Distinguish Product Vision and Strategy
While the product vision describes the ultimate goal of a product, the product strategy expresses the path of how to get there. Both are important to align and guide the stakeholders and the development team, but each has a different quality and purpose. I therefore recommend that you clearly distinguish between product vision and strategy. This enables you to change your strategy and pivot, as mentioned above, while staying grounded in the vision.
At the same time, a vision is the prerequisite for choosing the right strategy. If you don’t have an overarching goal, then you cannot decide how to best get there. This is nicely illustrated by the famous conversation between the Cheshire Cat and Alice in Alice’s Adventures in Wonderland. Asked which way Alice should take, the cat replies: “That depends a good deal on where you want to get to.” “I don’t much care where,” says Alice. “Then it doesn’t matter which way you go,” responds the Cheshire Cat.
A handy tool for describing the product vision and the product strategy is my Product Vision Board. Its top section captures the vision, and the ones underneath state the strategy required to realise the vision. You can download the tool for free from romanpichler.com/tools/vision-board.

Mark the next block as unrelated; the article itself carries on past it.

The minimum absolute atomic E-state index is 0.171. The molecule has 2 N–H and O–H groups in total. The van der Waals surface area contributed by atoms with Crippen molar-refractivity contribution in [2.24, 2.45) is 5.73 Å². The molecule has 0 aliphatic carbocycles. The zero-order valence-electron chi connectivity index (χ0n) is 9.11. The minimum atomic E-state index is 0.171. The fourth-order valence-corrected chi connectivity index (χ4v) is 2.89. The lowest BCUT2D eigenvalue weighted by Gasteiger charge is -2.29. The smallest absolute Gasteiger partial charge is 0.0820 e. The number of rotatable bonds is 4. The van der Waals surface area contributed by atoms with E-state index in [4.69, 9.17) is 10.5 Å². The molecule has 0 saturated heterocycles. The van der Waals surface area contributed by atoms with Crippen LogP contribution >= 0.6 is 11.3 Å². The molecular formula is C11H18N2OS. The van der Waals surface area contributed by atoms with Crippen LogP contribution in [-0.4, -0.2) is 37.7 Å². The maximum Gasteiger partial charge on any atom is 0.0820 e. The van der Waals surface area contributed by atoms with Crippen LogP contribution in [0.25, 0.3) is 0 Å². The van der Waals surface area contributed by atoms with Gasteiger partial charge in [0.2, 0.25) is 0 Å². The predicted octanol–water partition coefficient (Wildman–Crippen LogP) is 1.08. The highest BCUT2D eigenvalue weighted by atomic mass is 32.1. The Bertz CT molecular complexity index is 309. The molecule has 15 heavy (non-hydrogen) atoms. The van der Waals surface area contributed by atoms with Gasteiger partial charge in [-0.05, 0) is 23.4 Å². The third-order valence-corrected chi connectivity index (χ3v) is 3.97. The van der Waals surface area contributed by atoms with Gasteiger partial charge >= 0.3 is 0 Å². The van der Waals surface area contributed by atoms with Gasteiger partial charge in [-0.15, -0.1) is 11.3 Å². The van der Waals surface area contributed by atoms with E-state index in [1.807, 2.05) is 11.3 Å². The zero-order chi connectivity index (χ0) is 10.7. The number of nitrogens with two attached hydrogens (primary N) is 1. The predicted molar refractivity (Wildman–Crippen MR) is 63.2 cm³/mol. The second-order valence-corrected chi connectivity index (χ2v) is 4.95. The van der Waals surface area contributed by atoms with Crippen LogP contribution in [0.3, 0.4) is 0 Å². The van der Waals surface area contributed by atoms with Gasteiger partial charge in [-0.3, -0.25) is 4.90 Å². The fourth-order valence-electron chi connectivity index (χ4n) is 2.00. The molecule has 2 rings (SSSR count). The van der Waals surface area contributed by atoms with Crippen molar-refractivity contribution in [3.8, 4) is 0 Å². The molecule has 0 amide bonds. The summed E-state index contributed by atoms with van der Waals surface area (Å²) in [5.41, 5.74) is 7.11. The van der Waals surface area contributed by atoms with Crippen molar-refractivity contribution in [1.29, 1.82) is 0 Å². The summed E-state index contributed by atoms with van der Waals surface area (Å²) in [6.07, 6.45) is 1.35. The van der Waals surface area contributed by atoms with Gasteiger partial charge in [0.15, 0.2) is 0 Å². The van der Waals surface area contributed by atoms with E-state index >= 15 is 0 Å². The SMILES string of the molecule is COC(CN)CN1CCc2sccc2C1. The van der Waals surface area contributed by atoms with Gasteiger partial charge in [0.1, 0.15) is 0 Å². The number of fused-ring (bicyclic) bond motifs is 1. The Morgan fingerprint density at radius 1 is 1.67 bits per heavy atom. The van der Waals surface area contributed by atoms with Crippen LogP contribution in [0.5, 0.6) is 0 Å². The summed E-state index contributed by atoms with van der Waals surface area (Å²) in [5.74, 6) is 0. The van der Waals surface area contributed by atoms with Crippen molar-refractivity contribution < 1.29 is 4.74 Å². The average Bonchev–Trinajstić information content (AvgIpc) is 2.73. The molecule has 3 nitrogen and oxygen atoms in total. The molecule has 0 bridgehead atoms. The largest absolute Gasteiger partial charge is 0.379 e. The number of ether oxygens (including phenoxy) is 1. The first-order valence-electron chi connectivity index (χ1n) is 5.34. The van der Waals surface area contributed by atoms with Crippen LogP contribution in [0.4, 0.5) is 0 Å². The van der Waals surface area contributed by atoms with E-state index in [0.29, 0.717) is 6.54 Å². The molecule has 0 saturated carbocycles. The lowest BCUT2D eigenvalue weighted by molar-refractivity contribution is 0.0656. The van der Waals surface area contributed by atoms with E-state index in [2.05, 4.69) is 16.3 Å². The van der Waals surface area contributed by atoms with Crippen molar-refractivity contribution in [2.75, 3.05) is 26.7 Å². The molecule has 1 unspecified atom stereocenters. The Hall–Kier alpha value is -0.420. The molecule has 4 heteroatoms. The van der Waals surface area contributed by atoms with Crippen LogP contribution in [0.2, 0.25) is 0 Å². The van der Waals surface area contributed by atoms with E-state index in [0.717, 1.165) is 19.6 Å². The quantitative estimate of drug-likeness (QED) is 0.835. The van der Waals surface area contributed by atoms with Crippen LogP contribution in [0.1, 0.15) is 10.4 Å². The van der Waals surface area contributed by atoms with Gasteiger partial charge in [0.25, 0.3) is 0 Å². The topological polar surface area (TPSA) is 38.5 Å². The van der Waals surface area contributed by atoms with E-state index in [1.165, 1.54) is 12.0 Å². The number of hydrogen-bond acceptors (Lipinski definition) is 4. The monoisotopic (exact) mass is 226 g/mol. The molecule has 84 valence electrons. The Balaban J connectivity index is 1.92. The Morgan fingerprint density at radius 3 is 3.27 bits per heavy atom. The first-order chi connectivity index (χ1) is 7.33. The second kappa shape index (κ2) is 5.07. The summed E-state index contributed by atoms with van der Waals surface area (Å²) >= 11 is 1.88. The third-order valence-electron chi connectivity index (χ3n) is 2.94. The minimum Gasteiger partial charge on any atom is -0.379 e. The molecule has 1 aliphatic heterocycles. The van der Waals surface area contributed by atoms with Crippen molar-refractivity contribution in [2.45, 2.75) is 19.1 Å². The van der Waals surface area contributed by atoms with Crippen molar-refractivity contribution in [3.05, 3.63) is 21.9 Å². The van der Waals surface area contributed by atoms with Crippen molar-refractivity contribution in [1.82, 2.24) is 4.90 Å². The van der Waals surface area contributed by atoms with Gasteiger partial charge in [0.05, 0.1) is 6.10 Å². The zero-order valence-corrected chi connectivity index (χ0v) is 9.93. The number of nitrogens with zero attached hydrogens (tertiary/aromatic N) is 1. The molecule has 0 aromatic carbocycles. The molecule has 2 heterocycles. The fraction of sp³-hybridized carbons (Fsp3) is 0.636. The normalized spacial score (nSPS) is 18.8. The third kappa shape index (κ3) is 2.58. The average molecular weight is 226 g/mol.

Employ a Shared Vision
The most beautiful vision is useless if the people involved in developing and providing the product don’t buy into it. In order to create alignment and facilitate effective collaboration, the product vision must be shared–everyone must have the same vision. Without such a vision, people are likely to follow their own goals. This makes it much harder to achieve product success, and stakeholder management can consequently feel like hearing cats.
A great way to establish a shared product vision is to involve the stakeholders and development team members in creating it. Invite people to a joint workshop. Use the product idea as an input and ask the workshop attendees to capture their motivation for working on the product. Then compare the different visions, look for common ground, and combine the different ideas into a vision everybody agrees with. The following picture illustrates this approach.